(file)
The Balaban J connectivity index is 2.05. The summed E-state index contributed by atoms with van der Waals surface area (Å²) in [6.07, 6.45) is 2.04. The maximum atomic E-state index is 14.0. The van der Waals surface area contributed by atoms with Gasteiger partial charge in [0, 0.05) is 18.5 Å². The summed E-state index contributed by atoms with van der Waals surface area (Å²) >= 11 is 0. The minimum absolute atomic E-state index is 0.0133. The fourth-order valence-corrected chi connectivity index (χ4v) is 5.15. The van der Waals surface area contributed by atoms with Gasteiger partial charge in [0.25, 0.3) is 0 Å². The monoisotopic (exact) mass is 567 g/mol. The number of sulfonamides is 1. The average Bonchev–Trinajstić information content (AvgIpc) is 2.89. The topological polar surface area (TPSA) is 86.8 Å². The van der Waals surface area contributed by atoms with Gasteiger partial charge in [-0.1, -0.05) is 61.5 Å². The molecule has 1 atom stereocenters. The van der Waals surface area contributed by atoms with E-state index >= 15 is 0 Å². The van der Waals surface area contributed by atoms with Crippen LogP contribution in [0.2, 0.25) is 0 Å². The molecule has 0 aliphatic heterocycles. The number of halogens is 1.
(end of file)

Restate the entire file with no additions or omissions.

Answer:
The Balaban J connectivity index is 2.05. The summed E-state index contributed by atoms with van der Waals surface area (Å²) in [6.07, 6.45) is 2.04. The maximum atomic E-state index is 14.0. The van der Waals surface area contributed by atoms with Gasteiger partial charge in [0, 0.05) is 18.5 Å². The summed E-state index contributed by atoms with van der Waals surface area (Å²) >= 11 is 0. The minimum absolute atomic E-state index is 0.0133. The fourth-order valence-corrected chi connectivity index (χ4v) is 5.15. The van der Waals surface area contributed by atoms with Gasteiger partial charge in [0.25, 0.3) is 0 Å². The monoisotopic (exact) mass is 567 g/mol. The number of sulfonamides is 1. The average Bonchev–Trinajstić information content (AvgIpc) is 2.89. The topological polar surface area (TPSA) is 86.8 Å². The van der Waals surface area contributed by atoms with Gasteiger partial charge in [-0.1, -0.05) is 61.5 Å². The molecule has 1 atom stereocenters. The van der Waals surface area contributed by atoms with E-state index >= 15 is 0 Å². The van der Waals surface area contributed by atoms with Crippen LogP contribution in [0.2, 0.25) is 0 Å². The molecule has 0 aliphatic heterocycles. The number of halogens is 1.